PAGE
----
Live What You Say with The Patient Promise


By Megan M. Krischke, contributor

Nurses may not have all the answers for their patients, at least when it comes to conquering personal challenges related to nutrition, fitness and weight. At the ANA Healthy Nurse conference in June, 380 nurses took a short health risk assessment that showed how the nursing population struggles with these issues, too. Seventy percent of those surveyed were in the overweight or obese category; only 35 percent exercise 4-5 times per week, as recommended; and only 40 percent eat the suggested four or more servings of fruits and vegetables a day.

How can nurses make the changes that will improve their health and help their patients do the same? One way, according to the American Nurses Association (ANA) and other clinician advocacy groups, is to become personally accountable and sign The Patient Promise, a commitment made by healthcare providers to pursue the same healthy lifestyle they promote among their patients.

The Patient Promise made its debut in June 2012, and now has close to 600 signers representing 40 institutions.

“These are exciting times for The Patient Promise and what it stands for: namely, improving the health of patients by improving the health of clinicians,” began Shiv Gaglani, MD candidate at Johns Hopkins School of Medicine and co-founder of The Patient Promise. 

“Within the first year of medical school it became apparent that the new lifestyle we were entering into was not exactly conducive to living healthily. It was all-too-easy to succumb to stress, junk food and sedentary behaviors. The epiphany behind The Promise came when we [Gagliani and his classmate and co-founder, David Gatz] were taking a class on preventive medicine that highlighted the immense problem of lifestyle-associated chronic diseases, both in terms of disease burden and rising costs.”

“We realized that we were heading down the same path as our patients,” he continued. “It became a priority for us to maintain our personal health so that we not only felt and performed better, but also so we could lead by example and partner with our patients on the shared journey to better health. We were enthused by the fact that there was actual research showing that clinicians who practiced what they preached were more likely to engage patients in conversations about adopting healthier lifestyle behaviors. Many of the authors of these studies are now advisors to The Promise.”

The Promise’s co-founders hope that it will raise awareness of important issues such as weight discrimination and the importance of regular physical activity. Signers are already providing feedback about their commitments to quit smoking and shed weight.

“We are a grassroots initiative started by students, and thus hope to change the culture of health care so, once we are practicing, it becomes more common for us as clinicians to speak with each of our patients about incorporating healthy lifestyle behaviors,” stated Gaglani. “Leading by example is an evidence-based and common-sense concept and we hope The Patient Promise encourages individuals and even entire groups or institutions to aim to do so.”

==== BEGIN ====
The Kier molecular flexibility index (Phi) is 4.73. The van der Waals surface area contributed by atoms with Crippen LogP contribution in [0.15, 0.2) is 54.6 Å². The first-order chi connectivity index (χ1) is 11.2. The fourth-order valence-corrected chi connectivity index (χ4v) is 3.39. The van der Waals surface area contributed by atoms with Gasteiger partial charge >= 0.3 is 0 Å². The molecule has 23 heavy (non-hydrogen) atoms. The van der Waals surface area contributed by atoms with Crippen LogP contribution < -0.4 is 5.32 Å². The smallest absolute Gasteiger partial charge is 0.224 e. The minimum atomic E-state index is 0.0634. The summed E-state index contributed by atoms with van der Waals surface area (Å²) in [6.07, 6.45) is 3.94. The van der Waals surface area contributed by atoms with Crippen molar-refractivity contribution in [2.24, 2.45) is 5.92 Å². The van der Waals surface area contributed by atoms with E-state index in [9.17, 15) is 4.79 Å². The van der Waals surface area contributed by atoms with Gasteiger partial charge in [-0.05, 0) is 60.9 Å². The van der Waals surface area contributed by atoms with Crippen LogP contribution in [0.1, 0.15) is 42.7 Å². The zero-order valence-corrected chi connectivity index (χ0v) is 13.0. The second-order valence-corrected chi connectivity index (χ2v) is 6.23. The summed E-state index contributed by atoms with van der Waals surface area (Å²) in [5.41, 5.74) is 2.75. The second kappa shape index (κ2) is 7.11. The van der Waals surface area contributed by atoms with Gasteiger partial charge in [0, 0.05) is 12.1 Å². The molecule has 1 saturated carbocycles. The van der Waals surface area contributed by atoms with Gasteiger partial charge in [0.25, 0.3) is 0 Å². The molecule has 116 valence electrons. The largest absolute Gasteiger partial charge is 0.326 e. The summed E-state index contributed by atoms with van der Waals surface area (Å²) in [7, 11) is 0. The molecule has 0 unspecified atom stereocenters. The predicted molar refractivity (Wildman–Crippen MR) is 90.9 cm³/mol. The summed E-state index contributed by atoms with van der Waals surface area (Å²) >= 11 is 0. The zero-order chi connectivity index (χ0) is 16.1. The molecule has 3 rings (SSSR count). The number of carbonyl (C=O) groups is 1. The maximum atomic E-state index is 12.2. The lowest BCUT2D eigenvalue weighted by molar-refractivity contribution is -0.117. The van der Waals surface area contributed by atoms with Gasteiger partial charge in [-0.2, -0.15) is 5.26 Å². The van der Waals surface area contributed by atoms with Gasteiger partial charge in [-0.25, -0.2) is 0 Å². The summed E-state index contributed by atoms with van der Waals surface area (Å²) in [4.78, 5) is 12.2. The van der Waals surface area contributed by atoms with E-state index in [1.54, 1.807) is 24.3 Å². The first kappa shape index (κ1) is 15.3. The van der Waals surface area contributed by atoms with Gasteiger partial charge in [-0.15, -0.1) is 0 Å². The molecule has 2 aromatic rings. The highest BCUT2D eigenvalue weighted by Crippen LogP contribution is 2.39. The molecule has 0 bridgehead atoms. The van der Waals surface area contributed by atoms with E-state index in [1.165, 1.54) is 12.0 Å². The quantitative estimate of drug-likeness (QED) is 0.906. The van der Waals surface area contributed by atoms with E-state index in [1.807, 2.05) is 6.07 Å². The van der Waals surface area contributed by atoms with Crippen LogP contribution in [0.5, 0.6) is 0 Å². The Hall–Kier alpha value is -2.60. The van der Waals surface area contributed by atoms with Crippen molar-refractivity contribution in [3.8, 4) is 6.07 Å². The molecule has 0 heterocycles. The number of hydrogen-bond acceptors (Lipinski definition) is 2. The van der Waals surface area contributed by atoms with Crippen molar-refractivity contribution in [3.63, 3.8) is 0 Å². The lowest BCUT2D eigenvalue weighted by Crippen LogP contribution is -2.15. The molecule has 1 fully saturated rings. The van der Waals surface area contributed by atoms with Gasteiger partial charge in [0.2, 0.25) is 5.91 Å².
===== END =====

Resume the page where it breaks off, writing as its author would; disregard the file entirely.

“Even before signing The Promise, I valued the concept of living well and maintaining a lifestyle consistent with what I would promote to my patients and students,” said Tam H. Nguyen, RN MSN/MPH PhD, faculty research associate, Center of Excellence for Cardiovascular Health of Vulnerable Populations, Johns Hopkins University School of Nursing. “But I wasn’t doing all that the American Heart Association recommends--eating five fruits and vegetables each day and getting 30 minutes of exercise five times a week. Signing The Promise was good because it put in precise and eloquent words a professional statement that adds accountability and clarity.”

The American Nurses Association (ANA) has thrown its support behind The Patient Promise. Suzy Harrington, DNP, RN, MCHES, director of ANA's Center for Health, Safety, and Wellness says The Promise aligns well with the Center’s dedication to empowering nurses to be stronger role models, advocates, and educators—individually, within their families, their communities, their work environment and for their patients.

Harrington encourages nurses to sign The Promise because it demonstrates a more formal commitment, and such commitments have been shown to support behavior change.
“Because nurses typically spend more time with patients than other clinicians, they have more opportunity to speak to and influence patients about wellness and chronic disease issues,” Nguyen pointed out.

“Nurses are the most trusted profession and, thus, have an opportunity to really make a difference,” added Harrington. “In addition to being better role models, being healthy actually allows us to be better nurses--we are less fatigued, have more energy, are more ‘present’ and have fewer sick days, and fewer risks of errors.”

“As we struggle with our own unhealthy behaviors, we build the strength and resilience skills we can share with our patients when they say, ‘I don’t know how to do it,’” she continued. “We can then add personal experience to our evidence-based education. We are not asking patients to do anything we won’t or can’t do ourselves.”

“The Promise recognizes that these changes require time and continued reinforcement and it speaks to the fact that these choices, as simple as they are, are hard to do even for people who know better. It is a commitment on the part of providers and patients to be on a journey together,” explained Nguyen.

Additional resources for nurses:

Read and sign The Patient Promise.

Visit The Wellness Council of America for free resources and information on organizing a wellness program at your facility.

Visit ANA’s Healthy Nurse page for access to current health, safety and wellness resources.

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